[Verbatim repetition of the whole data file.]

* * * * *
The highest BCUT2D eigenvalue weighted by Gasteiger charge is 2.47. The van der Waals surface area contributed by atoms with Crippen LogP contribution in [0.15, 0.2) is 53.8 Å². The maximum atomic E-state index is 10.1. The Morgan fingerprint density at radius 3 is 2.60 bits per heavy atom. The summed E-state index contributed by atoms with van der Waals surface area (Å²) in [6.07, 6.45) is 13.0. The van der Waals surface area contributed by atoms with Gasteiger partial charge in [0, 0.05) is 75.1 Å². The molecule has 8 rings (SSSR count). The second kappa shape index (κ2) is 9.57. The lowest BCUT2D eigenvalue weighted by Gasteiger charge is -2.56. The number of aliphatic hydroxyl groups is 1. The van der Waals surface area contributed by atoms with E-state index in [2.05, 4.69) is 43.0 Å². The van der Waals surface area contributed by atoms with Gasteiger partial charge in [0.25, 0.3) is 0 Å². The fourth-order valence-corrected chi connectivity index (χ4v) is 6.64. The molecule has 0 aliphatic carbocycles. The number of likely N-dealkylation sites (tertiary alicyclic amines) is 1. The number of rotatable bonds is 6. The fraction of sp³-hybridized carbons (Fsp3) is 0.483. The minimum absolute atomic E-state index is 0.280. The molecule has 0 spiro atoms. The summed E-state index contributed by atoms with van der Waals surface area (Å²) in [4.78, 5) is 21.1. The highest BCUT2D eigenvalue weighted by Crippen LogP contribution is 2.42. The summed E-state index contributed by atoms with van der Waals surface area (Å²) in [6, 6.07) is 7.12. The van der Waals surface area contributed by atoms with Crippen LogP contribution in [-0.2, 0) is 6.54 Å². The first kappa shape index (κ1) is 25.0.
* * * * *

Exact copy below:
The highest BCUT2D eigenvalue weighted by Gasteiger charge is 2.47. The van der Waals surface area contributed by atoms with Crippen LogP contribution in [0.15, 0.2) is 53.8 Å². The maximum atomic E-state index is 10.1. The Morgan fingerprint density at radius 3 is 2.60 bits per heavy atom. The summed E-state index contributed by atoms with van der Waals surface area (Å²) in [6.07, 6.45) is 13.0. The van der Waals surface area contributed by atoms with Gasteiger partial charge in [0, 0.05) is 75.1 Å². The molecule has 8 rings (SSSR count). The second kappa shape index (κ2) is 9.57. The lowest BCUT2D eigenvalue weighted by Gasteiger charge is -2.56. The number of aliphatic hydroxyl groups is 1. The van der Waals surface area contributed by atoms with E-state index in [2.05, 4.69) is 43.0 Å². The van der Waals surface area contributed by atoms with Gasteiger partial charge in [0.25, 0.3) is 0 Å². The fourth-order valence-corrected chi connectivity index (χ4v) is 6.64. The molecule has 0 aliphatic carbocycles. The number of likely N-dealkylation sites (tertiary alicyclic amines) is 1. The number of rotatable bonds is 6. The fraction of sp³-hybridized carbons (Fsp3) is 0.483. The minimum absolute atomic E-state index is 0.280. The molecule has 0 spiro atoms. The summed E-state index contributed by atoms with van der Waals surface area (Å²) in [4.78, 5) is 21.1. The highest BCUT2D eigenvalue weighted by Crippen LogP contribution is 2.42. The summed E-state index contributed by atoms with van der Waals surface area (Å²) in [6, 6.07) is 7.12. The van der Waals surface area contributed by atoms with Crippen LogP contribution in [-0.2, 0) is 6.54 Å². The first kappa shape index (κ1) is 25.0.